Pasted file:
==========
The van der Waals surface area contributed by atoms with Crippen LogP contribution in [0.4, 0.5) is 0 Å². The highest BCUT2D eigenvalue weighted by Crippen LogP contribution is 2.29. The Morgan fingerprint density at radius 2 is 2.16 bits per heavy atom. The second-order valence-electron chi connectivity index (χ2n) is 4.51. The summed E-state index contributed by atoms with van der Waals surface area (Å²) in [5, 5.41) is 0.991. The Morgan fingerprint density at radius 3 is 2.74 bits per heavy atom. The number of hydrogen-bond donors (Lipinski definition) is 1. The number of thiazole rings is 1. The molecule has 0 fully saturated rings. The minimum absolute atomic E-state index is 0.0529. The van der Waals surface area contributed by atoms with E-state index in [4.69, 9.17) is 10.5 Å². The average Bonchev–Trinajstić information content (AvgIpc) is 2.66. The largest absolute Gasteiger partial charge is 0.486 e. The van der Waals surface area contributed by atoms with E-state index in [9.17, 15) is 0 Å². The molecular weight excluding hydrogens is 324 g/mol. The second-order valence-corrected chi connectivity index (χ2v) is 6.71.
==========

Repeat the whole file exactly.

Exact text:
The van der Waals surface area contributed by atoms with Crippen LogP contribution in [0.4, 0.5) is 0 Å². The highest BCUT2D eigenvalue weighted by Crippen LogP contribution is 2.29. The Morgan fingerprint density at radius 2 is 2.16 bits per heavy atom. The second-order valence-electron chi connectivity index (χ2n) is 4.51. The summed E-state index contributed by atoms with van der Waals surface area (Å²) in [5, 5.41) is 0.991. The Morgan fingerprint density at radius 3 is 2.74 bits per heavy atom. The number of hydrogen-bond donors (Lipinski definition) is 1. The number of thiazole rings is 1. The molecule has 0 fully saturated rings. The minimum absolute atomic E-state index is 0.0529. The van der Waals surface area contributed by atoms with E-state index in [4.69, 9.17) is 10.5 Å². The average Bonchev–Trinajstić information content (AvgIpc) is 2.66. The largest absolute Gasteiger partial charge is 0.486 e. The van der Waals surface area contributed by atoms with E-state index in [9.17, 15) is 0 Å². The molecular weight excluding hydrogens is 324 g/mol. The second-order valence-corrected chi connectivity index (χ2v) is 6.71.